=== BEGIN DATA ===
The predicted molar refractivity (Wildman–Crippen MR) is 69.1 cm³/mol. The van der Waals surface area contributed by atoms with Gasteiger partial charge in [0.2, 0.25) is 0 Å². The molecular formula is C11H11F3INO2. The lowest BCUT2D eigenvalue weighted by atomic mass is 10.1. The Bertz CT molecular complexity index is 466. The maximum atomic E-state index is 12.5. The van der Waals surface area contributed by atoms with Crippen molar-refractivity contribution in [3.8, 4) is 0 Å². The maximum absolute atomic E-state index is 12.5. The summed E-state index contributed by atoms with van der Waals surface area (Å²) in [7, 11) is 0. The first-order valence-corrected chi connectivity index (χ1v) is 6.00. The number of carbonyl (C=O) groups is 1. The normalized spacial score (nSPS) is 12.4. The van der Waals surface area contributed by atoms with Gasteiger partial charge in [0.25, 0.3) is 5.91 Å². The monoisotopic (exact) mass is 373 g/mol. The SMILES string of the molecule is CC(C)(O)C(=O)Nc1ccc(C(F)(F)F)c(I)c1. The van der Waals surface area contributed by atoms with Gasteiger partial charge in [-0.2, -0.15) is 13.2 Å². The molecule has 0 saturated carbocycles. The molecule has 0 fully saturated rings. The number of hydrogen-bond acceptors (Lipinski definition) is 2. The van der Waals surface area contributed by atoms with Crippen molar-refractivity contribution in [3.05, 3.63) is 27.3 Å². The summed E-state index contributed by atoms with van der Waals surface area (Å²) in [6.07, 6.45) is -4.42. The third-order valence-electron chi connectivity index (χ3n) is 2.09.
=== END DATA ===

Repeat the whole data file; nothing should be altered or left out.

The predicted molar refractivity (Wildman–Crippen MR) is 69.1 cm³/mol. The van der Waals surface area contributed by atoms with Gasteiger partial charge in [0.2, 0.25) is 0 Å². The molecular formula is C11H11F3INO2. The lowest BCUT2D eigenvalue weighted by atomic mass is 10.1. The Bertz CT molecular complexity index is 466. The maximum atomic E-state index is 12.5. The van der Waals surface area contributed by atoms with Crippen molar-refractivity contribution in [3.8, 4) is 0 Å². The maximum absolute atomic E-state index is 12.5. The summed E-state index contributed by atoms with van der Waals surface area (Å²) in [7, 11) is 0. The first-order valence-corrected chi connectivity index (χ1v) is 6.00. The number of carbonyl (C=O) groups is 1. The normalized spacial score (nSPS) is 12.4. The van der Waals surface area contributed by atoms with Gasteiger partial charge in [0.25, 0.3) is 5.91 Å². The monoisotopic (exact) mass is 373 g/mol. The SMILES string of the molecule is CC(C)(O)C(=O)Nc1ccc(C(F)(F)F)c(I)c1. The van der Waals surface area contributed by atoms with Gasteiger partial charge in [-0.2, -0.15) is 13.2 Å². The molecule has 0 saturated carbocycles. The molecule has 0 fully saturated rings. The number of hydrogen-bond acceptors (Lipinski definition) is 2. The van der Waals surface area contributed by atoms with Crippen molar-refractivity contribution in [3.05, 3.63) is 27.3 Å². The summed E-state index contributed by atoms with van der Waals surface area (Å²) in [6.07, 6.45) is -4.42. The third-order valence-electron chi connectivity index (χ3n) is 2.09.